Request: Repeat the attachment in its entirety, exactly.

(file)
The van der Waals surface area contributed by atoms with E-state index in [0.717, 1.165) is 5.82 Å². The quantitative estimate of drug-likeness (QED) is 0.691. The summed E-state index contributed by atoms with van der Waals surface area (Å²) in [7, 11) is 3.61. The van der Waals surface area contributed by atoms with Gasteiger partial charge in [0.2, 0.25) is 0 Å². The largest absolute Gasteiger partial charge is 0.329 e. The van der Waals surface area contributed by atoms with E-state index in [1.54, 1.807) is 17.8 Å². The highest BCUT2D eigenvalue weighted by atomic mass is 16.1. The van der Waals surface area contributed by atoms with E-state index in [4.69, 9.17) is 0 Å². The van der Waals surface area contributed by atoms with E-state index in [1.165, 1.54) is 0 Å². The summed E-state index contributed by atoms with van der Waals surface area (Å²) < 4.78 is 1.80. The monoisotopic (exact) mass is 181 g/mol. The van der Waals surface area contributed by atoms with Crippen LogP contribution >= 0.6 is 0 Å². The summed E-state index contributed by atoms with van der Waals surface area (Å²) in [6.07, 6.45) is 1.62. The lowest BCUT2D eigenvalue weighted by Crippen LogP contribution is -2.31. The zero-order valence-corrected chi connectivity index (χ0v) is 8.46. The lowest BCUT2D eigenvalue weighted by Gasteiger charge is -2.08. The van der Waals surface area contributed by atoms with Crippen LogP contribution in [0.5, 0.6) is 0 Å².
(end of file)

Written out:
The van der Waals surface area contributed by atoms with E-state index in [0.717, 1.165) is 5.82 Å². The quantitative estimate of drug-likeness (QED) is 0.691. The summed E-state index contributed by atoms with van der Waals surface area (Å²) in [7, 11) is 3.61. The van der Waals surface area contributed by atoms with Gasteiger partial charge in [0.2, 0.25) is 0 Å². The largest absolute Gasteiger partial charge is 0.329 e. The van der Waals surface area contributed by atoms with E-state index in [1.54, 1.807) is 17.8 Å². The highest BCUT2D eigenvalue weighted by atomic mass is 16.1. The van der Waals surface area contributed by atoms with E-state index in [4.69, 9.17) is 0 Å². The van der Waals surface area contributed by atoms with E-state index in [1.165, 1.54) is 0 Å². The summed E-state index contributed by atoms with van der Waals surface area (Å²) < 4.78 is 1.80. The monoisotopic (exact) mass is 181 g/mol. The van der Waals surface area contributed by atoms with Crippen LogP contribution >= 0.6 is 0 Å². The summed E-state index contributed by atoms with van der Waals surface area (Å²) in [6.07, 6.45) is 1.62. The lowest BCUT2D eigenvalue weighted by Crippen LogP contribution is -2.31. The zero-order valence-corrected chi connectivity index (χ0v) is 8.46. The lowest BCUT2D eigenvalue weighted by Gasteiger charge is -2.08. The van der Waals surface area contributed by atoms with Crippen LogP contribution in [0.5, 0.6) is 0 Å².